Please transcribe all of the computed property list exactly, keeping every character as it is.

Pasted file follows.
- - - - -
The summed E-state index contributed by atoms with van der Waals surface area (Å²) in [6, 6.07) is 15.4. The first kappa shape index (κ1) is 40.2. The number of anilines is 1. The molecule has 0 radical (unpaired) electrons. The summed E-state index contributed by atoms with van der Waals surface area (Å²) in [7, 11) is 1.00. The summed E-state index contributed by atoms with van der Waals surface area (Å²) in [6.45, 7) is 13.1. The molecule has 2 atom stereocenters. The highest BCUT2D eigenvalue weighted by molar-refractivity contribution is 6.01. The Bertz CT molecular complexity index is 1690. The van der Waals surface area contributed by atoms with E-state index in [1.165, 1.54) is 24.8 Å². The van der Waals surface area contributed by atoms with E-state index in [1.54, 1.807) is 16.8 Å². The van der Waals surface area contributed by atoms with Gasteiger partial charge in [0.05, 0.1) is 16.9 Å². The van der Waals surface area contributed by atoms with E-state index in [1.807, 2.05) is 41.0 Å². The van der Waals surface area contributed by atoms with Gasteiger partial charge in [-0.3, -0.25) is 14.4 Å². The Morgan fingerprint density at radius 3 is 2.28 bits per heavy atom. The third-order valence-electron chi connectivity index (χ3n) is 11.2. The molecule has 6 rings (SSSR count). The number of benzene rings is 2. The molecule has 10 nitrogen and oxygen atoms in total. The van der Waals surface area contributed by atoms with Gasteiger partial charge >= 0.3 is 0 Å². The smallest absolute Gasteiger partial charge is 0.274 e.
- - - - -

The summed E-state index contributed by atoms with van der Waals surface area (Å²) in [6, 6.07) is 15.4. The first kappa shape index (κ1) is 40.2. The number of anilines is 1. The molecule has 0 radical (unpaired) electrons. The summed E-state index contributed by atoms with van der Waals surface area (Å²) in [7, 11) is 1.00. The summed E-state index contributed by atoms with van der Waals surface area (Å²) in [6.45, 7) is 13.1. The molecule has 2 atom stereocenters. The highest BCUT2D eigenvalue weighted by molar-refractivity contribution is 6.01. The Bertz CT molecular complexity index is 1690. The van der Waals surface area contributed by atoms with E-state index in [1.165, 1.54) is 24.8 Å². The van der Waals surface area contributed by atoms with E-state index in [1.54, 1.807) is 16.8 Å². The van der Waals surface area contributed by atoms with Gasteiger partial charge in [0.05, 0.1) is 16.9 Å². The van der Waals surface area contributed by atoms with E-state index in [1.807, 2.05) is 41.0 Å². The van der Waals surface area contributed by atoms with Gasteiger partial charge in [-0.3, -0.25) is 14.4 Å². The Morgan fingerprint density at radius 3 is 2.28 bits per heavy atom. The third-order valence-electron chi connectivity index (χ3n) is 11.2. The molecule has 6 rings (SSSR count). The number of benzene rings is 2. The molecule has 10 nitrogen and oxygen atoms in total. The van der Waals surface area contributed by atoms with Gasteiger partial charge >= 0.3 is 0 Å². The smallest absolute Gasteiger partial charge is 0.274 e.